This picture of Huey Long and Charles Coughlin is not the sort of fascist, virulent irrationality some have remembered, but a quixotic irrationality. Brinkley duly noted that, demagogue or not, Huey Long did not use race to scare up support like so many other Southern spitfires. The author also took pains to point out that, although Coughlin did turn bitterly anti-Semitic after he left the spotlight, only the faintest undercurrent of religious prejudice can be found in the rhetoric of his prime political years. The central problem of these aspiring dissidents, according to Brinkley, is that they sought to overturn changes long fixed into place. Long and Coughlin railed against a consolidation of economic and political power that is essential to modern, industrial capitalism.
The Populists had sought to curb such trends in the 1890s, but even they had failed when the work of centralization was considerably less complete than in Long and Coughlin’s time. “The modern corporate system based on large-scale bureaucracies had been in its first uncertain stages in the 1890s,” Brinkley wrote. “Now it was so entrenched that even the Great Depression did little to challenge it.” Although Huey Long and Charles Coughlin had to face many political and strategic difficulties in realizing their visions, none would be so severe as this: the delusion that they could undo decades of capitalism’s doing.
Alan Brinkley knows a thing or two about people tilting at windmills. He has written several books on the difficulties of that long-suffering institution of American political culture, liberalism, and his work on Coughlin and Long has earned him a reputation as an expert on populism. During the 1996 presidential campaign, for instance, Brinkley was often consulted by the media for his insights into the phenomenon of Patrick Buchanan, the fiery Republican who railed against free trade and cultural decadence.
Although Buchanan sometimes compared himself to Huey Long – which his critics were also happy to do – Brinkley pointed out that Buchanan may have had more in common with a fellow Catholic dissident, Father Coughlin. Much of the coverage on Buchanan characterized him as a reactionary in the fullest sense – someone who pined for a bygone era not just in culture and politics, but also in economics. Buchanan decried the human cost of the American manufacturing sector’s decline in an age of globalization and “Third World” industrialization, and observers grouped this critique with the original Populists’ crusade for the American farmer as well as Long and Coughlin’s movements against centralized power. In short, the media called upon Alan Brinkley to analyze a man whose ideology was considered at best irrelevant, at worst delusional – largely by the book he wrote about Huey Long and Father Coughlin.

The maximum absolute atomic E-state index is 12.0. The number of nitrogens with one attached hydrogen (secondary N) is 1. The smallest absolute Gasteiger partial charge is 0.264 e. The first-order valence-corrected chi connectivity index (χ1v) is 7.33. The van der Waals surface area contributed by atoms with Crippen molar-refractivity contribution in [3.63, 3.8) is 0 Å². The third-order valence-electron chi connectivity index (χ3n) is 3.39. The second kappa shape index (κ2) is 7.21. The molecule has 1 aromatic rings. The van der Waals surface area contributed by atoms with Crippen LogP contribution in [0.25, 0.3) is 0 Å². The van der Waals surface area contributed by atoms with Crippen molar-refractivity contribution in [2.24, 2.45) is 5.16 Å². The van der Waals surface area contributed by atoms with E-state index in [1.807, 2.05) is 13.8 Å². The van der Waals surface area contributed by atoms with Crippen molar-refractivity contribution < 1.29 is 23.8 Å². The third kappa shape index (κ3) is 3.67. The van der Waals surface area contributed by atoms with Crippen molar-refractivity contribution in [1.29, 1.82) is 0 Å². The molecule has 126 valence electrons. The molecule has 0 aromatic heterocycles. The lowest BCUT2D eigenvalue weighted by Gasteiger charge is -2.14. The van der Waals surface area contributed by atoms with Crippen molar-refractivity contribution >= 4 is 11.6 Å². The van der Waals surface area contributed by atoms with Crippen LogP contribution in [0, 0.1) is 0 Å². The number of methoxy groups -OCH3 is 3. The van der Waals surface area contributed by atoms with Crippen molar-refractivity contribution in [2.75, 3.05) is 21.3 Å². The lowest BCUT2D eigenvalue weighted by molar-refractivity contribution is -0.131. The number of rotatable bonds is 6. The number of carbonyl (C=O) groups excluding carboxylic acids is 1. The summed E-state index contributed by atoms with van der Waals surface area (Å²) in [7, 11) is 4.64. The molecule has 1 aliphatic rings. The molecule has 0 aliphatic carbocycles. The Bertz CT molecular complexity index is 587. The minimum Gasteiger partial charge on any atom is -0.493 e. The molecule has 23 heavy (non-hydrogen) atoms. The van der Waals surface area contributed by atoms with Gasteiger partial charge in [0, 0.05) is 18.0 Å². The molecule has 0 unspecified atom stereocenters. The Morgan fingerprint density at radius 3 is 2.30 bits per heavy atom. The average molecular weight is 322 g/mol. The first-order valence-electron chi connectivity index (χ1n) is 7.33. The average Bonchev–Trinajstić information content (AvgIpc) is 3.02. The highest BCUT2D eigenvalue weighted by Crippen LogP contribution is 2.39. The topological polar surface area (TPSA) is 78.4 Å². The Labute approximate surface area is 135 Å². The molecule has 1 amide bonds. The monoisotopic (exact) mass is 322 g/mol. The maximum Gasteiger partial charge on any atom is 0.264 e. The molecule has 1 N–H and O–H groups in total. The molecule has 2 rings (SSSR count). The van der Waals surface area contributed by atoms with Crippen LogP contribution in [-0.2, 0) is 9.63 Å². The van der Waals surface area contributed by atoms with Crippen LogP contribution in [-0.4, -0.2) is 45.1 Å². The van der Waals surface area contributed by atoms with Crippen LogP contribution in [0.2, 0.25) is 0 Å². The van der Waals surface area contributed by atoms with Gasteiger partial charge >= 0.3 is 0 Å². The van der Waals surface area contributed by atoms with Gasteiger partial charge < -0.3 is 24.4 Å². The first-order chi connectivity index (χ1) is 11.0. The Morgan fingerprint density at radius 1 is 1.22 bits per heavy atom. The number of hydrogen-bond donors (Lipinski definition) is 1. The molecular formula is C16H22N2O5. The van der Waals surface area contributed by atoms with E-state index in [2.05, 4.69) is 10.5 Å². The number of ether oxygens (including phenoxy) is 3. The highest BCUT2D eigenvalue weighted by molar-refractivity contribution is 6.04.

Such a picture suggests that the two men were a day late, a dollar short or worse. Brinkley convincingly portrayed the Long and Coughlin movements as a response to modern capitalism, but he may have over-emphasized the influence of localism in their ideologies. They certainly railed against remote forces of centralized power – especially Coughlin, whose chief bogeymen were international financiers even farther removed from ordinary Americans than Huey Long’s “bloated plutocrats.”
However, such talk did not mean that they carried forward a flag of decentralization. Both men’s proposals for economic reform suggested new uses of centralized power by the federal government, such as Long’s idea for a “Share Our Wealth Corporation” that would confiscate the excess income of the wealthy and redistribute it to all Americans. Brinkley interpreted these plans as paradoxical given the way Long and Coughlin criticized concentrated wealth and power. The paradox, he argued, resulted from the inability of the two thinkers to confront the reality of a centralized society while championing a devolution of power to the local level.
Alternately, such a contradiction could be interpreted simply as a disjunct between rhetoric and program, or as a faith in the creative uses of government. After all, Long and Coughlin’s most frequent was concentrated wealth and the power that results from it, not power in itself.